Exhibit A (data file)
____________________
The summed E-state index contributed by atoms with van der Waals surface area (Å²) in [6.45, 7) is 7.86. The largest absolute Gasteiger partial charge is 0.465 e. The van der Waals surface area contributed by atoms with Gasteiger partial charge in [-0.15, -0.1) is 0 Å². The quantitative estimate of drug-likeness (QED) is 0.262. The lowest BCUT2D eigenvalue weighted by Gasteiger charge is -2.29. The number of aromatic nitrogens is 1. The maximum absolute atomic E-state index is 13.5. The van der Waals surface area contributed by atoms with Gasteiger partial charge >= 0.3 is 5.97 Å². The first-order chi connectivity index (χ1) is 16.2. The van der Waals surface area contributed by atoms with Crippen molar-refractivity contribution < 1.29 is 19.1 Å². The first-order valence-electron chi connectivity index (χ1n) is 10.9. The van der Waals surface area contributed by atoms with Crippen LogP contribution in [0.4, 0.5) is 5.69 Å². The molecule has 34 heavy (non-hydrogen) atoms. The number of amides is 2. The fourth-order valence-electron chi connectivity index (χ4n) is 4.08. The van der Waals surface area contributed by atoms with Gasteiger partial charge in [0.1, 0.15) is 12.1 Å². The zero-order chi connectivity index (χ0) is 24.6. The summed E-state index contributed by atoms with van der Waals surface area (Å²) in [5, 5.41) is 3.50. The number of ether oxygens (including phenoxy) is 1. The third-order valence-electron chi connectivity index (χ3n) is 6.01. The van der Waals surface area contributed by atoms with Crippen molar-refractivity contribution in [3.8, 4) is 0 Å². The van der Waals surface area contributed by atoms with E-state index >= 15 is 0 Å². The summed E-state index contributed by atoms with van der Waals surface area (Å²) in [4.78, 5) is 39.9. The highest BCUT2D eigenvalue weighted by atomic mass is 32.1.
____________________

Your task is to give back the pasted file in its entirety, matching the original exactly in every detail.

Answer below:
The summed E-state index contributed by atoms with van der Waals surface area (Å²) in [6.45, 7) is 7.86. The largest absolute Gasteiger partial charge is 0.465 e. The van der Waals surface area contributed by atoms with Gasteiger partial charge in [-0.15, -0.1) is 0 Å². The quantitative estimate of drug-likeness (QED) is 0.262. The lowest BCUT2D eigenvalue weighted by Gasteiger charge is -2.29. The number of aromatic nitrogens is 1. The maximum absolute atomic E-state index is 13.5. The van der Waals surface area contributed by atoms with Gasteiger partial charge >= 0.3 is 5.97 Å². The first-order chi connectivity index (χ1) is 16.2. The van der Waals surface area contributed by atoms with Crippen molar-refractivity contribution < 1.29 is 19.1 Å². The first-order valence-electron chi connectivity index (χ1n) is 10.9. The van der Waals surface area contributed by atoms with Crippen LogP contribution in [0.4, 0.5) is 5.69 Å². The molecule has 34 heavy (non-hydrogen) atoms. The number of amides is 2. The fourth-order valence-electron chi connectivity index (χ4n) is 4.08. The van der Waals surface area contributed by atoms with Gasteiger partial charge in [0.1, 0.15) is 12.1 Å². The zero-order chi connectivity index (χ0) is 24.6. The summed E-state index contributed by atoms with van der Waals surface area (Å²) in [5, 5.41) is 3.50. The number of ether oxygens (including phenoxy) is 1. The third-order valence-electron chi connectivity index (χ3n) is 6.01. The van der Waals surface area contributed by atoms with Crippen molar-refractivity contribution in [3.8, 4) is 0 Å². The van der Waals surface area contributed by atoms with E-state index >= 15 is 0 Å². The summed E-state index contributed by atoms with van der Waals surface area (Å²) in [4.78, 5) is 39.9. The highest BCUT2D eigenvalue weighted by atomic mass is 32.1.